CHILD research involving more than 1,500 infants has shed light on the gut bacterium Clostridioides difficile and its association with type of feeding in early life.
The study, published in the journal Frontiers in Immunology, found that 31% of the infants analyzed carried Clostridioides difficile (C. difficile) in their gut and that the colonization rate was lowest among babies who were exclusively breastfed.
“Some infants carry the diarrhea-causing bacterium C. difficile in their guts without any symptoms. However, when the levels of gut bacteria become imbalanced, this particular bacterium can multiply, causing illness and increasing the susceptibility to chronic disease later in childhood,” said senior author Dr. Anita Kozyrskyj (University of Alberta).
“We were interested in finding out the prevalence of C. difficile in the CHILD cohort and associations with the type of infant feeding.”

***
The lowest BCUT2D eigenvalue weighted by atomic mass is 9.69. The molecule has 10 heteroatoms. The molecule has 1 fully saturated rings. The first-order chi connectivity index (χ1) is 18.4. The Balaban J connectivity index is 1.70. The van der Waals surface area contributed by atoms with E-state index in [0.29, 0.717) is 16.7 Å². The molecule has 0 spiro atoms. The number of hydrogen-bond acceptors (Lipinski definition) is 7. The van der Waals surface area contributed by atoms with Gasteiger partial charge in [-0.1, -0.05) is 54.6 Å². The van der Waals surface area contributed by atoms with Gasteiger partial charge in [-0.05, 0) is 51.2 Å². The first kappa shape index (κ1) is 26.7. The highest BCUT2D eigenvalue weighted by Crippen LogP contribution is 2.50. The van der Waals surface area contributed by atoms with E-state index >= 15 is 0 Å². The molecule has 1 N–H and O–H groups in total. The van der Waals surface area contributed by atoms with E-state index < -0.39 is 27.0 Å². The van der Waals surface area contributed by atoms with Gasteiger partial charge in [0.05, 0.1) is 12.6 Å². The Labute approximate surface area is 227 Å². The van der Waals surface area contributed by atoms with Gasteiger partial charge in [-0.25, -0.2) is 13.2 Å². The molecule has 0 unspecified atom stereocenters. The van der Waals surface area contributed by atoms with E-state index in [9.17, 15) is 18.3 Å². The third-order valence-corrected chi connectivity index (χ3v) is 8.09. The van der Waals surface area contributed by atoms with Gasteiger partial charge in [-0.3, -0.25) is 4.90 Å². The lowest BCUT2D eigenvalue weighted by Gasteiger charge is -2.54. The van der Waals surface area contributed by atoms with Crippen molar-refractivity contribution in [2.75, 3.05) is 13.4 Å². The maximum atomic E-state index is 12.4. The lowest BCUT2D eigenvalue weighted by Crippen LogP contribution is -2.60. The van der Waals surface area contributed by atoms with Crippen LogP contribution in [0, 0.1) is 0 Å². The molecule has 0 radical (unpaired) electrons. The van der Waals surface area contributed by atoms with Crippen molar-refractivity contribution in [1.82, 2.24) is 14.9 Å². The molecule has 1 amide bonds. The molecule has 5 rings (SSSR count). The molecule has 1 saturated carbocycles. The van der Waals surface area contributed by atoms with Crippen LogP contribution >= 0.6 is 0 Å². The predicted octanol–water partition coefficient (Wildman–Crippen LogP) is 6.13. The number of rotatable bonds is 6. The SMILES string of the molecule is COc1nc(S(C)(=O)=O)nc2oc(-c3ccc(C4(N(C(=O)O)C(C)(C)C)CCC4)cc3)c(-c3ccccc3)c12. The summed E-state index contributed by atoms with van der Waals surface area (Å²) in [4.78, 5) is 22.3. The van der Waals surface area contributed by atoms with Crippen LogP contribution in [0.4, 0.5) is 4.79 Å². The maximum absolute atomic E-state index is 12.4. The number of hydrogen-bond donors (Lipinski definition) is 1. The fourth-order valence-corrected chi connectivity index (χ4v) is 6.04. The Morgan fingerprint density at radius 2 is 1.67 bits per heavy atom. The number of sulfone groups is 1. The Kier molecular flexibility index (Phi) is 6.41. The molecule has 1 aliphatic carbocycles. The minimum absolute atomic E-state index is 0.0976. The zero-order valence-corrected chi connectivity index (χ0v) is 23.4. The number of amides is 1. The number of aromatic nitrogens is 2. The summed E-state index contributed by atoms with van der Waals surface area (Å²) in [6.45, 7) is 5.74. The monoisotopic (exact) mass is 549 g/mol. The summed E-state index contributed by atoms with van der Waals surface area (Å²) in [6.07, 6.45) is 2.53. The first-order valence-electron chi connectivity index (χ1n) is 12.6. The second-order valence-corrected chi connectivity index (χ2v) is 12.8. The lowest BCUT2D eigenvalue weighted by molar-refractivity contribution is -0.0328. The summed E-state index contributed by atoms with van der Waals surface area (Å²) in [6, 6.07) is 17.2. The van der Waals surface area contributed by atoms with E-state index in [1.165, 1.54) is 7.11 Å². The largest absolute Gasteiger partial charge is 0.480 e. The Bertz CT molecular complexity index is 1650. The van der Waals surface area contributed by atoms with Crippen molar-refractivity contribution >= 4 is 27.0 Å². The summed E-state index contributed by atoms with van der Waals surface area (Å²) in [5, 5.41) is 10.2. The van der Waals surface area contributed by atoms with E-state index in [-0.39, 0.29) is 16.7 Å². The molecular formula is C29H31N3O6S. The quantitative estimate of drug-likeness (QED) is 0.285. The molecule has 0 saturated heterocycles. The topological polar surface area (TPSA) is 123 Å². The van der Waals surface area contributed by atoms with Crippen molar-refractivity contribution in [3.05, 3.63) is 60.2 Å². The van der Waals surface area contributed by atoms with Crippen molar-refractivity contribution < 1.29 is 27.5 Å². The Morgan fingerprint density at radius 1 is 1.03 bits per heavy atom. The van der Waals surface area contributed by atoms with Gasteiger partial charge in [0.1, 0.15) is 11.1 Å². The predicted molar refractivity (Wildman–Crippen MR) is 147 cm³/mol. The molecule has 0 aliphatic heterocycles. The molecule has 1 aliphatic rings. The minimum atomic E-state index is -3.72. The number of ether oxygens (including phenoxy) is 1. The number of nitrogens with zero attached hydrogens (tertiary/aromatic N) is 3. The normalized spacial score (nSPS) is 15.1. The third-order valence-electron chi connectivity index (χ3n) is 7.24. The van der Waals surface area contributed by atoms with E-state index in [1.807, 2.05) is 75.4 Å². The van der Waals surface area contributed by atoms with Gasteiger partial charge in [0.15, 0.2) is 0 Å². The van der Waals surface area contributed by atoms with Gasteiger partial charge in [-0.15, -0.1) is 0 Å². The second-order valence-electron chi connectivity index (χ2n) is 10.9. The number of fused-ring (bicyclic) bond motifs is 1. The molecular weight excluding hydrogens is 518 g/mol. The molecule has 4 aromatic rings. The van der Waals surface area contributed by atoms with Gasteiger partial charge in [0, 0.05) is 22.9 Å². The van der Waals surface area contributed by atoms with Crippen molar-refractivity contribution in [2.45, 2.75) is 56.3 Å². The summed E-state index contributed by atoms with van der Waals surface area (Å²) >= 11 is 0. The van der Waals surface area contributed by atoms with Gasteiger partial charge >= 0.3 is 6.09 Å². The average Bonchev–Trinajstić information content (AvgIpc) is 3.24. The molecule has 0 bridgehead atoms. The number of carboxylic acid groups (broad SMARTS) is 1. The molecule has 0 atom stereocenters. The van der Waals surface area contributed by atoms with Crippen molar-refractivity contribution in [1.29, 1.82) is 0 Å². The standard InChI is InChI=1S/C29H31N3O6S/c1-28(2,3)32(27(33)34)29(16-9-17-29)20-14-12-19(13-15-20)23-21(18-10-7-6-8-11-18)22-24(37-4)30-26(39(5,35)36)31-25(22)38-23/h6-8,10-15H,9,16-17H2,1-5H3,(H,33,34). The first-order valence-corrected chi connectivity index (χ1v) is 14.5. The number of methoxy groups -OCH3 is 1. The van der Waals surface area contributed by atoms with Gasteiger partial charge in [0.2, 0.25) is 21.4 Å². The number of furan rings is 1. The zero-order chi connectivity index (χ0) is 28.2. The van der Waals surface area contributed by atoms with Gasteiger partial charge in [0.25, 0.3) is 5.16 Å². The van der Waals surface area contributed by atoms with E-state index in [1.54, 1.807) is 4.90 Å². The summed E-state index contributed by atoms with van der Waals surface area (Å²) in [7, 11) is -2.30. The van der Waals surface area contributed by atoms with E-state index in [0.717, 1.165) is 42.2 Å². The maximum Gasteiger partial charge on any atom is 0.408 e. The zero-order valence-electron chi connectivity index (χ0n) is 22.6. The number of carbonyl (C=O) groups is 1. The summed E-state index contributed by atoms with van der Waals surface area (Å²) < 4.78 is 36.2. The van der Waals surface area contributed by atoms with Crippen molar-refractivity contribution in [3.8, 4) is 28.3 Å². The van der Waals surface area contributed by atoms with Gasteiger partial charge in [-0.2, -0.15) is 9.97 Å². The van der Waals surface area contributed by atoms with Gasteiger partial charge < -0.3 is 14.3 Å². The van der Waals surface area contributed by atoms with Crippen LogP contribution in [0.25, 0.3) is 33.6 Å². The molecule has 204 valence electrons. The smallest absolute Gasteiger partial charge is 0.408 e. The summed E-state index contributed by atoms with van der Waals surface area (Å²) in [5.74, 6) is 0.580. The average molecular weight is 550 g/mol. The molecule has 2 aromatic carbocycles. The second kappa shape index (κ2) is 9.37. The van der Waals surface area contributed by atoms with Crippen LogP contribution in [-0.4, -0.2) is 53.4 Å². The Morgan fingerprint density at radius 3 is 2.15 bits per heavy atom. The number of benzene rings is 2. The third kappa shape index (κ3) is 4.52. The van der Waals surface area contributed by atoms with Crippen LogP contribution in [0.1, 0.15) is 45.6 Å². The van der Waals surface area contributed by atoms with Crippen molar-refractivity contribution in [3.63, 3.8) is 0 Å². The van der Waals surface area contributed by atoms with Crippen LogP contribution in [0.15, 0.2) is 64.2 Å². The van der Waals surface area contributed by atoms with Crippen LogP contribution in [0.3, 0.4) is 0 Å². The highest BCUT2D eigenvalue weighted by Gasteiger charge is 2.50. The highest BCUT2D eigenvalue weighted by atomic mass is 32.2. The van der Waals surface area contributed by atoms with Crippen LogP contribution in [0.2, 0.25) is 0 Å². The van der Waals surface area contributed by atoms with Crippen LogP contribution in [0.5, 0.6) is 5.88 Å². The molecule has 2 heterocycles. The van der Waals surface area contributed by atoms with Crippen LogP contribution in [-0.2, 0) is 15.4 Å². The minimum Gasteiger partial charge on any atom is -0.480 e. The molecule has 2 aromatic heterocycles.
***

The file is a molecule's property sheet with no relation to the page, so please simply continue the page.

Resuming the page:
The researchers found that C. difficile colonization rates differed between feeding groups: 22.6% for exclusively breastfed infants; 36.0% for partially breastfed infants; and 49.6% for exclusively formula-fed infants.
They further found that breastfed infants colonized with C. difficile appeared to possess a gut microbiome that differs in other ways from that of non-colonized breastfed infants and resembles that of formula-fed infants.
“This finding is of interest because although it was less common for breastfed infants to be C. difficile carriers, those that were colonized had fewer beneficial microbes such as Bifidobacteria and immune proteins like secretory IgA,” said first author Kelsea Drall, an M.Sc. graduate from the University of Alberta.
“This suggests that there is value in directing future research efforts toward understanding the molecular mechanisms that drive or result from C. difficile colonization to better understand the role of this bacteria and its microbial community in childhood diseases such as asthma.”